Side side note: the Cardinals have had a disproportionate number of amazing fielders at shortstop throughout their history. Marty Marion, Dal Maxvill, Ozzie Smith. Has anyone else had that many world-beatingly-good defensive shortstops?
Outfield: Curt Flood, whose defensive reputation would have been even better if Tommie Agee and Willie Mays weren’t his NL contemporaries. Lou Brock, who was a brutal defender, but could cover enough ground to make up for it. Roger Maris, whose defensive brilliance as a right fielder was lost among all the hoopla in his first two Yankee seasons. And Bobby Tolan as a fourth outfielder.
And all of this was going on during the best era for pitchers since they banned the spitball.
So essentially, you’ve got to only hit home runs and grounders through the right side of the infield if you’re playing the mid-1960s Cards. Gibson had a 1.12 ERA in 1968. How didn’t he go sub-1?
But that’s a little off-topic.
Back to the Braves.
Losing to the Braves brings the Phillies back into a virtual dead heat with the Marlins for first place. Let’s face it: when everything’s going right, the National League discussion this season has two levels: Dodgers and Phillies, then everyone else. But now that everything’s not going right, it’s like I’ve died and gone to the late 1990s–our stars are always injured, we only have one good starting pitcher, we need to make a big trade, we’re one critical piece away, we should start bringing up our minor league starting pitchers…there’s something comforting about being transported back to when you were 12 years old. It’s like coming home and visiting your old elementary school teachers, then eating your mom’s spaghetti for dinner.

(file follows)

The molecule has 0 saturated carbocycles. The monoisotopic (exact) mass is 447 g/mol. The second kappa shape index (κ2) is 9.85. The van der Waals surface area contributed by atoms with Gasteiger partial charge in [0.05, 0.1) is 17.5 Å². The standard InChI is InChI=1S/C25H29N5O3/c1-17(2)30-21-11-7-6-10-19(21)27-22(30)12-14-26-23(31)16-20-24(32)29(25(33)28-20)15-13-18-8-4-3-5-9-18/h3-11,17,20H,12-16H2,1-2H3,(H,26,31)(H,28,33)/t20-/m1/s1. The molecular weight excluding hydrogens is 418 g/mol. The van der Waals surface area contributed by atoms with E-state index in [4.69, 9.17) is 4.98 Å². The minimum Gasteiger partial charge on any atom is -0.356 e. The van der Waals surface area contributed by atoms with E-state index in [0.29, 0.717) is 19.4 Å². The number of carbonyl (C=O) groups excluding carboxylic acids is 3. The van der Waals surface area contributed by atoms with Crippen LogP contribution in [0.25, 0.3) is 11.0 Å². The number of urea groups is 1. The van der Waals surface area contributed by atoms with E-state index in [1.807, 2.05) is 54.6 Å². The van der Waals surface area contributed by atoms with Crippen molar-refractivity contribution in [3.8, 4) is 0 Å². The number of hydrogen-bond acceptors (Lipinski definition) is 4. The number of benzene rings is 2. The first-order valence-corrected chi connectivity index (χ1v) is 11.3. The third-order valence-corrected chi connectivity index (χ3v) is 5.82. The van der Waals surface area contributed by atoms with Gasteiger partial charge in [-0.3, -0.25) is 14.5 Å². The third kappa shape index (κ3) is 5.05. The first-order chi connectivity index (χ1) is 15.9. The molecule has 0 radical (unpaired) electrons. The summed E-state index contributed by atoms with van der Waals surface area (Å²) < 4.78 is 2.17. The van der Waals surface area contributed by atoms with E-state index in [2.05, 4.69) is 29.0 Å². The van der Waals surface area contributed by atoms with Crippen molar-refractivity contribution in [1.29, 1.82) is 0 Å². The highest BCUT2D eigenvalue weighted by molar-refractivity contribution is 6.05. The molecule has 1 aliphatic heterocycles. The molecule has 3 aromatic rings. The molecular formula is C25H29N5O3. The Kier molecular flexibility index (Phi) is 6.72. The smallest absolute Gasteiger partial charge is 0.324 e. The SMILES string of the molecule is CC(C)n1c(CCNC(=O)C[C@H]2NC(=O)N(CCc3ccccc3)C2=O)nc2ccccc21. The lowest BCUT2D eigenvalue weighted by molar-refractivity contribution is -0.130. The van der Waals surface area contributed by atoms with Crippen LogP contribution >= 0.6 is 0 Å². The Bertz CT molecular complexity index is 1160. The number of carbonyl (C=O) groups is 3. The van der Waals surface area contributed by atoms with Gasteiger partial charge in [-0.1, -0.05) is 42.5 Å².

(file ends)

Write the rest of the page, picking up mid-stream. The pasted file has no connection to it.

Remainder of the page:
That’s why, even though I hate the Braves, I find losing to them strangely, well, comforting. It’s almost as if, after four years of breathing the rarified air of National League royalty, we’ve finally come home again.